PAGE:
That being said, I’m getting older. 27 years old. In minor league free agent years that’s “look for a retirement home” old. That’s “life alert” old. That’s “eat dinner at 4:30” old. Here’s the difference: I won’t give up. I’ve been through a lot in my 9+ year professional career, and I don’t plan to stop now. On Twitter, I get asked daily why I don’t just give it up. The answer is simple. I love what I do.
There comes a time when everyone in baseball goes from being pursued by teams to in pursuit of teams. My status has shifted. I’m okay with that. The route I must take nowadays is to e-mail GM’s, throw for scouts, prove my health, and make a lasting impression. The road is up hill for sure, but I’m prepared. We must thrive on adversity. We must never let it tear us apart. We must use adversity to make us stronger, teach us lessons, and we must allow it to provide us with the fuel necessary to continue.
I may not be the most talented pitcher left in the free agent market. I may not have the fame, notoriety, or MLB service time that others have. I’m certainly not a household name. What I do have, however, is heart, grit, determination, and an unwavering faith in God. I’m excited for each opportunity that I’m given, and I can’t wait to see what’s next. I have an amazing wife, a great family, and many friends and supporters that believe in me.
As I move forward in this free agency journey, I know that the road is long, windy, and sometimes bumpy. I know that I may not end up where I think I should be, but I know that I’ll end up where I’m meant to be. Your support via social media has been incredible, and I can’t thank you enough. Never give up. You’re more than likely much closer to success than you think. Until next time…
I tweeted this morning that baseball started out as a game I played for fun with my friends and it ended up changing my life. The truthfulness of that statement really hits home every time I think about it. To be honest, my parents had to DRAG me to baseball practice when I was 7 years old. I think I even ended up not finishing the season that year. By the time I was 12 years old, you couldn’t pull me away from the game. Double header? “Dad, can we toss in the backyard after the game?” It was fun, I was good at it, and my friends played it. That’s what kept me in the game. Now, on the morning of my 9th professional season and my 8th professional opening day, I sit here writing this post in complete awe of where my life has gone. Baseball has changed my life.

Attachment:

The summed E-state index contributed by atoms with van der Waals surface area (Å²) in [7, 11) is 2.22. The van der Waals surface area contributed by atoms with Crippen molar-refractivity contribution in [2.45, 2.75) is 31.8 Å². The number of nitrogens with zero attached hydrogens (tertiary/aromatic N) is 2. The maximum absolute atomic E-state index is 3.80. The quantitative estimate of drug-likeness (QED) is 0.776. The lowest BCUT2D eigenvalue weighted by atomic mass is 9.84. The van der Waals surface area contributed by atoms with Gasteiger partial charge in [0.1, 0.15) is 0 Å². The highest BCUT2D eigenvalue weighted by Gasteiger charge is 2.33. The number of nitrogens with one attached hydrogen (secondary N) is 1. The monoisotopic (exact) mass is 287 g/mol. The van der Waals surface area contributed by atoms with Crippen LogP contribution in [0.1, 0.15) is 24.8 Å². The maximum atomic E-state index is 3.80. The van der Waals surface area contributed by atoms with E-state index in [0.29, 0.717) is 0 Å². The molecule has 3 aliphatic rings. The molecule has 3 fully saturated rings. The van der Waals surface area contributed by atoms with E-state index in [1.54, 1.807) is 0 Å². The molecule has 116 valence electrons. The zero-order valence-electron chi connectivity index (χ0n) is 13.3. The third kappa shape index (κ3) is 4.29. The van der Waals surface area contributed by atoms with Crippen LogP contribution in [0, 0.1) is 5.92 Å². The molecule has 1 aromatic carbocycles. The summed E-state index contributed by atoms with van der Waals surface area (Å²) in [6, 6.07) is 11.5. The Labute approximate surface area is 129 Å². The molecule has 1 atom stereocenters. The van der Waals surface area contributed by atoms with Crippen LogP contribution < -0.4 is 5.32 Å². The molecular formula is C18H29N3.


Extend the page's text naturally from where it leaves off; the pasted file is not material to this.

I grew up playing this game. Most of you know my story. Little League to travel baseball. Travel baseball to high school baseball. High school baseball to professional baseball. Drafted at 18 out of high school by the Texas Rangers. Thrown into the world of professional baseball having never left home. Standing in front of a hotel washing machine for hours contemplating which button to mash first. Talking to my girlfriend (now my wife Jillian) on the phone for hours knowing she was 2,000 miles away and I wouldn’t get to see her for 3 months. Striking out my first professional hitter. My first pro win. I guess you could say that this game is all I know. Maybe that’s true.
Baseball has taught me more than just baseball. Dedication, work ethic, perseverance, time management, self-control, nutrition, and respect to name a few. I’m a big believer that you have to be thrown into something to truly learn what it’s all about. Sure, reading a book or studying can help prepare you for what’s coming, but actually going through it teaches you the most. Now, as I sit here writing this post, I can’t help but be so thankful to everyone that has played a huge role in helping me along.